Clarified butter, and close relation ghee, is simply butter that has been processed to remove any milk proteins, sugars and water. The milk solids are what causes butter to burn if heated for an extended period at high heat. Clarified butter has a higher smoke point than ordinary butter, which means you can cook with it longer at higher temperatures.
While both clarified butter and ghee are more or less pure fat, they are not the same. So what’s the difference between the two? We thought we’d…clarify.
Ghee is clarified butter taken a step further. Instead of stopping the cooking process when the milk solids separate, for ghee you keep going until the solids brown and fall to the bottom of the pan. It will have the same cooking benefits as clarified butter with the addition of a toasted, nutty flavour.
Now back to clarified butter. We use it for frying and sautéing meats, fish and vegetables – it can basically be used for any cooking method that requires high heat. It is also excellent for scrambling eggs and making sauces like béarnaise and hollandaise.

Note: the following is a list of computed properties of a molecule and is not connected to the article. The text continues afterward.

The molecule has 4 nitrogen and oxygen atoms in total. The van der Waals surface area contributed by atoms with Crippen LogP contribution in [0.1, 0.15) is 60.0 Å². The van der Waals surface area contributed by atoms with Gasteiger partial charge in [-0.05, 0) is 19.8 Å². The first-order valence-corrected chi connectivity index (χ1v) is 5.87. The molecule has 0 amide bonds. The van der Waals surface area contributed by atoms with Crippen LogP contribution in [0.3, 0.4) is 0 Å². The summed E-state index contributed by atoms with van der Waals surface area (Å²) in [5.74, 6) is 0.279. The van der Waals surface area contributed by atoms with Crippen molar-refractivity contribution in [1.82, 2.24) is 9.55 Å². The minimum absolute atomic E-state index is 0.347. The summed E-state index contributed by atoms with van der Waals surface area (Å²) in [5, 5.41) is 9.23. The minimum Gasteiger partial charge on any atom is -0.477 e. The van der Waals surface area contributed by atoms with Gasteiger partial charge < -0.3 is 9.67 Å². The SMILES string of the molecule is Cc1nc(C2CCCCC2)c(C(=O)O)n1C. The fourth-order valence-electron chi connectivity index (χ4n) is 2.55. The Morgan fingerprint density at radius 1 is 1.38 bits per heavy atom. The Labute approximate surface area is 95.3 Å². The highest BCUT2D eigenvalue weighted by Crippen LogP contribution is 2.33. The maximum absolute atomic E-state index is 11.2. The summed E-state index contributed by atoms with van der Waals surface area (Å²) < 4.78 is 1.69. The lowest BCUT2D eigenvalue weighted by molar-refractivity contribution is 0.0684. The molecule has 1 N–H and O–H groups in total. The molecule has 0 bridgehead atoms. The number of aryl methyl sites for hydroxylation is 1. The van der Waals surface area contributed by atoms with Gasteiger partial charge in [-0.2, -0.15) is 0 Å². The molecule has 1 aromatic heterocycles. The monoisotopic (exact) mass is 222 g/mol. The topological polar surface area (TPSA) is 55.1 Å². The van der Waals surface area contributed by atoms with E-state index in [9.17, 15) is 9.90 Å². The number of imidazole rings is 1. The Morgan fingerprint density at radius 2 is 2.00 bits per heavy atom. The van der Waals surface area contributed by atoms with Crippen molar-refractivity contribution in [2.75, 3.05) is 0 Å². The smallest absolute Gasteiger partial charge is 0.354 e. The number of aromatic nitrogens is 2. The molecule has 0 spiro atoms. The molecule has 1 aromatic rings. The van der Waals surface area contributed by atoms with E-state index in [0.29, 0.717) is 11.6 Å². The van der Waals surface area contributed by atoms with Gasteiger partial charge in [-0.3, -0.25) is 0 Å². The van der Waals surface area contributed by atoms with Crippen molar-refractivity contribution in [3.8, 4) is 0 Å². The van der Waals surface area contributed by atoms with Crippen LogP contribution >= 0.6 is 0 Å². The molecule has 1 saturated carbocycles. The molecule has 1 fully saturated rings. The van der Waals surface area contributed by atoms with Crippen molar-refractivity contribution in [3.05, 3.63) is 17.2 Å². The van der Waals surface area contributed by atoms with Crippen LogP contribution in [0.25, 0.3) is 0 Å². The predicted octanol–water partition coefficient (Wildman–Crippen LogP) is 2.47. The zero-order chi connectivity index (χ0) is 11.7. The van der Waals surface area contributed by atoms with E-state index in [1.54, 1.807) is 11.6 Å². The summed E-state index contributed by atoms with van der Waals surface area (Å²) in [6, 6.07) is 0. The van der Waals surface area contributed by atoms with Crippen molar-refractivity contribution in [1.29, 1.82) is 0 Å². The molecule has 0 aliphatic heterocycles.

It’s not difficult to clarify your own butter at home. After trying many techniques, we have settled with Alton Brown’s slow melting method which works very well.
Place 650 grams of unsalted butter which has been cut into 2.5 cm pieces into a medium saucepan and set over medium heat. Be sure to use good quality butter – you’ll notice the difference once it’s reduced down.
Once the butter has totally liquefied, decrease the heat to the lowest setting and then adjust to maintain a low boil. Don’t stir during the melting process and don’t worry about the milk solids burning.
Cook for approximately 30 minutes or until the butter reaches 126°C. Alton suggests 45 minutes however we reached this temperature far quicker than expected. At this point, the butter should be clear and the foam on top slightly browned. There is no need to skim the foam during the process – the foam will subside once the butter gets to the clarified form.
Carefully strain the clarified butter through 4 layers of fine cheesecloth set over a heatproof bowl. Cool completely before refrigerating in an airtight container or jar – it can be stored for up to six months or frozen for up to a year.